Review: Japandroids (Bottletree 6/4/13)

Japandroids played Bottletree on June 4, 2013.

Japandroids played Bottletree on June 4, 2013.

The air was tense at Bottletree that night, and it wasn’t just me. The line to get inside the doors of the sold out Japandroids show were only made longer by the delay in opening as the bands finished their sound checks. After the Vancouver-based duo of Brian King (the guitarist/vocalist) and David Prowse (the drummer/vocalist) cancelled their show mid-set back in November due to Brian falling victim to a strange bout of illness, absolutely everyone was excited to see the show they were promised months ago. The venue wasn’t clueless to how anticipated the show was, either, sending out emails to all those who bought tickets to this second show, requiring absolutely everyone to RSVP to get in…which was a non-issue, as everyone did. Having never seen a Japandroids show, I knew tonight was going to be intense.

The bar was packed within an hour of opening. People of all walks of life were there, waiting for the show to start, and some, like myself, had never seen a Japandroids show, or their opening act, A Place to Bury Strangers. As per the usual crowd at Bottletree, most everyone was sporting a can of PBR and anxious to hear some music.

Around 9 PM, the lights went out and all went silent before the crowd burst into cheers as the A Place to Bury Strangers took the stage. The band, consisting of Oliver Ackermann (the guitarist/vocalist), Dion Lunadon (the bassist) and Robi Gonzalez (the drummer), rocked the entire venue with pure sound; standing in about the center of the crowd, I still noticed my ears ringing within the first song in their set, something I was hoping to avoid. They played seamlessly from one song to the next, with their blend of trippy, experimental, in-your-face rock, as the veil of darkness, spotlights, and smoke made them appear as these mysterious figures of power upon the stage. The brief moments of guitar dueling between the guitarist and bassists was a finishing touch to pump up the audience and get some positive energy going before the main act, as ever good opening act should.

Thirty short minutes after their set, it was time. Time for the musical event people had been waiting over half a year to see: the Japandroids. They came out with an amazing stage presence, and it was clear that both Brian and David had brought their “A” game this time. After the opening song, Brian made it clear to everyone how deeply sorry he was for the bum gig they had back in November, and thanked everyone for giving them another chance. This was but one of numerous times throughout the show he thanked everyone for the second chance, making it very apparent that he was intent on paying his due interest by rocking off some faces.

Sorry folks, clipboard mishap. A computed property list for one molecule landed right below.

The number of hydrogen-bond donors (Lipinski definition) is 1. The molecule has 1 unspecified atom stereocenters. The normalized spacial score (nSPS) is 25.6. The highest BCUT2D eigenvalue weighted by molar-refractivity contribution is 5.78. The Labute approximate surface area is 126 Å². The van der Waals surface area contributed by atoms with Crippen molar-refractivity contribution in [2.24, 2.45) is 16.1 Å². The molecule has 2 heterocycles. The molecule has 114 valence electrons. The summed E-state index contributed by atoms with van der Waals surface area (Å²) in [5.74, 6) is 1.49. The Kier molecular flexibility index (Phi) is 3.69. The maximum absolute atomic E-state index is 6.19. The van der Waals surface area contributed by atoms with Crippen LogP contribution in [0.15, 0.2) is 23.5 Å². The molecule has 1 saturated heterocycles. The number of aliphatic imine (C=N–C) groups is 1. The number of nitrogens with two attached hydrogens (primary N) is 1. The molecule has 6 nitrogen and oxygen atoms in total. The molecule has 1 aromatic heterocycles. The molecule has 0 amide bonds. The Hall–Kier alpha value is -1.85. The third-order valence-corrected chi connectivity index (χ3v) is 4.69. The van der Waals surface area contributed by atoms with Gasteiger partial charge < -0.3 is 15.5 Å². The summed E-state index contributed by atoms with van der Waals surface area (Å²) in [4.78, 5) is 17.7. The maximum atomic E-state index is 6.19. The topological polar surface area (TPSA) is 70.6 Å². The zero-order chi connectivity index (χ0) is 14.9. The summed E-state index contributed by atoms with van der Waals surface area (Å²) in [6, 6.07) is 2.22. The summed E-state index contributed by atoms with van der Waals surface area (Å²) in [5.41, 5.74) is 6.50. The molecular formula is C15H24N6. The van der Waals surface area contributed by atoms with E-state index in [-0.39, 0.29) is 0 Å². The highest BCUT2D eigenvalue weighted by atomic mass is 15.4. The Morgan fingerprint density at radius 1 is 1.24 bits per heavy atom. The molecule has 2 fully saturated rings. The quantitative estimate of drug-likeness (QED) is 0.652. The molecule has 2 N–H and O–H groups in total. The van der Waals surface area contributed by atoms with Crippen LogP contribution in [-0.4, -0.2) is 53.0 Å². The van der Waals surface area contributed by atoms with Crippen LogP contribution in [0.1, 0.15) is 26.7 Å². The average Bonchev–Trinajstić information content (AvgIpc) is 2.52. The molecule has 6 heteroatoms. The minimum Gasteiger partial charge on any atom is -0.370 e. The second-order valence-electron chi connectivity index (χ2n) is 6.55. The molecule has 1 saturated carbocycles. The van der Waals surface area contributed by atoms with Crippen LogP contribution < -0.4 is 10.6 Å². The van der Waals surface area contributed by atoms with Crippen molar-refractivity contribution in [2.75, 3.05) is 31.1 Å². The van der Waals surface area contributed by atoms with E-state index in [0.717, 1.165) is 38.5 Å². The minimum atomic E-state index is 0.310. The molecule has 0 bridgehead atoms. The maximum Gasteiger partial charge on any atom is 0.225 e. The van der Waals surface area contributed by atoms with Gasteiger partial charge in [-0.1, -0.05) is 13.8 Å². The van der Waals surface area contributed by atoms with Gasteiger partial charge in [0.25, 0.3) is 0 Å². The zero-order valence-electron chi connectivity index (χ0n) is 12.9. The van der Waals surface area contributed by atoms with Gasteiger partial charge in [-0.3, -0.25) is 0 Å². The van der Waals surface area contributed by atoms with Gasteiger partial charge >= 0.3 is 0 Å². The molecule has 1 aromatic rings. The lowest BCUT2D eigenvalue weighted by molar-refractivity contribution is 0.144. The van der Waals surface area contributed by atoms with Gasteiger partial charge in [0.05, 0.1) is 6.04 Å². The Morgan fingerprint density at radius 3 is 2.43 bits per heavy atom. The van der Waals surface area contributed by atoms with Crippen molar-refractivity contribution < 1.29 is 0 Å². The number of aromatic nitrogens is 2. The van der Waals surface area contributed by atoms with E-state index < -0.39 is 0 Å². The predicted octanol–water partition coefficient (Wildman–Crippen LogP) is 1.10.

For fans of the Japandroids, or rock fans in general, the show was an absolute blast. Brian and David were completely in sync for the whole show, and the special effects up on stage made each song come to life in different ways. One of the best examples was the light work for “Fire’s Highway,” which set the stage ablaze with orange and red spotlights erratically flooding the room in perfect choreography to the music. “The Nights of Wine and Roses” was another personal favorite they played, although you would be hard-pressed to pick only a few songs out of their stellar lineup for the night.

For their more hardcore fans out there, they even played a song or two that you won’t find on their discographies anywhere. Songs from back in their early days before they made it big, I’d imagine.

It could have been my imagination, but the show seemed like it went on a good thirty minutes longer than most people expected it to. With all the apologies to the audience the Japandroids issued, it’s my suspicion that it was their own little way of paying it forward to the fans that let them have another shot.

All-in-all, the show was an electric storm of raw energy, and it was only made better by the Japandroids letting everyone know how much they care about their fans. A Place to Bury Strangers is a band I see coming into their own one day, so given the chance, I would recommend checking them out (but a pair of earplugs would be advised for any of their shows). As for the Japandroids, the next time a dynamic duo of rockers this excellent blow into town, you would be wise to snatch up your ticket, on the double.

About Nathan Zarzaur

Nathan Zarzaur is a contributing writer for You Hear This. He often wonders why no one seems to be capitalizing on the market for alcoholic popsicles at outdoor summer concerts.

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